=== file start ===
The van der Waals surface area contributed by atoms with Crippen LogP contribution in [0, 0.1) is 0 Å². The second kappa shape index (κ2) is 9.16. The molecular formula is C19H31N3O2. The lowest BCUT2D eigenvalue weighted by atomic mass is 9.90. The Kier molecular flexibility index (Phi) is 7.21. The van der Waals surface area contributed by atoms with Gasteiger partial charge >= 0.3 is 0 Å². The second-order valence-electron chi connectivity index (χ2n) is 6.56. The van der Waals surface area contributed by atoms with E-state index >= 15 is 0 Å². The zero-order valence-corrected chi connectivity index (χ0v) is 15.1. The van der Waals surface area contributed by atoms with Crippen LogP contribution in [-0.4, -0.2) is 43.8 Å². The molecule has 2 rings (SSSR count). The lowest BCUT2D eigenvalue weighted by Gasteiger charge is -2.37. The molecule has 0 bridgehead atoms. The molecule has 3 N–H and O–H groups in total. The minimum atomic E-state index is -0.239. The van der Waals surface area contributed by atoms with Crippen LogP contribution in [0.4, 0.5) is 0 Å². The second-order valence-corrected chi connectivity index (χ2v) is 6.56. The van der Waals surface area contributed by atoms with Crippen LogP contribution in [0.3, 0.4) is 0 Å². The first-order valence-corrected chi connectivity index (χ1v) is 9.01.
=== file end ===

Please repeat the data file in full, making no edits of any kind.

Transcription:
The van der Waals surface area contributed by atoms with Crippen LogP contribution in [0, 0.1) is 0 Å². The second kappa shape index (κ2) is 9.16. The molecular formula is C19H31N3O2. The lowest BCUT2D eigenvalue weighted by atomic mass is 9.90. The Kier molecular flexibility index (Phi) is 7.21. The van der Waals surface area contributed by atoms with Gasteiger partial charge >= 0.3 is 0 Å². The second-order valence-electron chi connectivity index (χ2n) is 6.56. The van der Waals surface area contributed by atoms with E-state index >= 15 is 0 Å². The zero-order valence-corrected chi connectivity index (χ0v) is 15.1. The van der Waals surface area contributed by atoms with Crippen LogP contribution in [-0.4, -0.2) is 43.8 Å². The molecule has 2 rings (SSSR count). The lowest BCUT2D eigenvalue weighted by Gasteiger charge is -2.37. The molecule has 0 bridgehead atoms. The molecule has 3 N–H and O–H groups in total. The minimum atomic E-state index is -0.239. The van der Waals surface area contributed by atoms with Crippen LogP contribution in [0.4, 0.5) is 0 Å². The second-order valence-corrected chi connectivity index (χ2v) is 6.56. The van der Waals surface area contributed by atoms with Crippen LogP contribution in [0.3, 0.4) is 0 Å². The first-order valence-corrected chi connectivity index (χ1v) is 9.01.